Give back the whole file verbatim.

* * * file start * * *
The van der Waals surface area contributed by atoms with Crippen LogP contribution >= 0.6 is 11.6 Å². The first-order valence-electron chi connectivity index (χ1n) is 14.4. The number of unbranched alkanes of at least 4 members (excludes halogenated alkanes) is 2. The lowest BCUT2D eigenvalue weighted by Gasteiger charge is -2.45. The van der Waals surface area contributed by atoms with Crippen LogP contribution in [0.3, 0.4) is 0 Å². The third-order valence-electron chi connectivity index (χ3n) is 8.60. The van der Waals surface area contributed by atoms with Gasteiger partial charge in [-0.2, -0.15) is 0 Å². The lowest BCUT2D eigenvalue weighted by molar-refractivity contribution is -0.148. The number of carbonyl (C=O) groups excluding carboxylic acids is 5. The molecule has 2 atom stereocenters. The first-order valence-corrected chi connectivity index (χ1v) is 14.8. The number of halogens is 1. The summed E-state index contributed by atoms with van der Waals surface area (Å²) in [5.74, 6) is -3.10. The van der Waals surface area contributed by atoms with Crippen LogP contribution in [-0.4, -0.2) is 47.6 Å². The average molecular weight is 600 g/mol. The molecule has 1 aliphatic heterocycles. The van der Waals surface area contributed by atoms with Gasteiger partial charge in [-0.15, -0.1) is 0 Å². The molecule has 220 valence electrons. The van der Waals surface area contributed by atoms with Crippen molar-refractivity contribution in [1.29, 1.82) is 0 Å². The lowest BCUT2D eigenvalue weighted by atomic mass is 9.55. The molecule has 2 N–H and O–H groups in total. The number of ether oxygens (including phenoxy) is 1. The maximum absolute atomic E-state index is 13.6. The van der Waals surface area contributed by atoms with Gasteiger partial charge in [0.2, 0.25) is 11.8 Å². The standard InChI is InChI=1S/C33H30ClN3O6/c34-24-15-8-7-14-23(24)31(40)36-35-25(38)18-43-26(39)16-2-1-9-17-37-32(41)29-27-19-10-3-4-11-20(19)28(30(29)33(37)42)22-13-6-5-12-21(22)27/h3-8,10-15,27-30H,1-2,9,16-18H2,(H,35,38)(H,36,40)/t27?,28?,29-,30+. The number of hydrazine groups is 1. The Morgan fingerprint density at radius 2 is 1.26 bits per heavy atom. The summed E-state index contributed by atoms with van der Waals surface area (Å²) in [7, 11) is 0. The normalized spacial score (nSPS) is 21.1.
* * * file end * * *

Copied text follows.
The van der Waals surface area contributed by atoms with Crippen LogP contribution >= 0.6 is 11.6 Å². The first-order valence-electron chi connectivity index (χ1n) is 14.4. The number of unbranched alkanes of at least 4 members (excludes halogenated alkanes) is 2. The lowest BCUT2D eigenvalue weighted by Gasteiger charge is -2.45. The van der Waals surface area contributed by atoms with Crippen LogP contribution in [0.3, 0.4) is 0 Å². The third-order valence-electron chi connectivity index (χ3n) is 8.60. The van der Waals surface area contributed by atoms with Gasteiger partial charge in [-0.2, -0.15) is 0 Å². The lowest BCUT2D eigenvalue weighted by molar-refractivity contribution is -0.148. The number of carbonyl (C=O) groups excluding carboxylic acids is 5. The molecule has 2 atom stereocenters. The first-order valence-corrected chi connectivity index (χ1v) is 14.8. The number of halogens is 1. The summed E-state index contributed by atoms with van der Waals surface area (Å²) in [5.74, 6) is -3.10. The van der Waals surface area contributed by atoms with Crippen LogP contribution in [-0.4, -0.2) is 47.6 Å². The average molecular weight is 600 g/mol. The molecule has 1 aliphatic heterocycles. The van der Waals surface area contributed by atoms with Gasteiger partial charge in [-0.15, -0.1) is 0 Å². The molecule has 220 valence electrons. The van der Waals surface area contributed by atoms with Crippen molar-refractivity contribution in [1.29, 1.82) is 0 Å². The lowest BCUT2D eigenvalue weighted by atomic mass is 9.55. The molecule has 2 N–H and O–H groups in total. The number of ether oxygens (including phenoxy) is 1. The maximum absolute atomic E-state index is 13.6. The van der Waals surface area contributed by atoms with Gasteiger partial charge in [0.2, 0.25) is 11.8 Å². The standard InChI is InChI=1S/C33H30ClN3O6/c34-24-15-8-7-14-23(24)31(40)36-35-25(38)18-43-26(39)16-2-1-9-17-37-32(41)29-27-19-10-3-4-11-20(19)28(30(29)33(37)42)22-13-6-5-12-21(22)27/h3-8,10-15,27-30H,1-2,9,16-18H2,(H,35,38)(H,36,40)/t27?,28?,29-,30+. The number of hydrazine groups is 1. The Morgan fingerprint density at radius 2 is 1.26 bits per heavy atom. The summed E-state index contributed by atoms with van der Waals surface area (Å²) in [7, 11) is 0. The normalized spacial score (nSPS) is 21.1.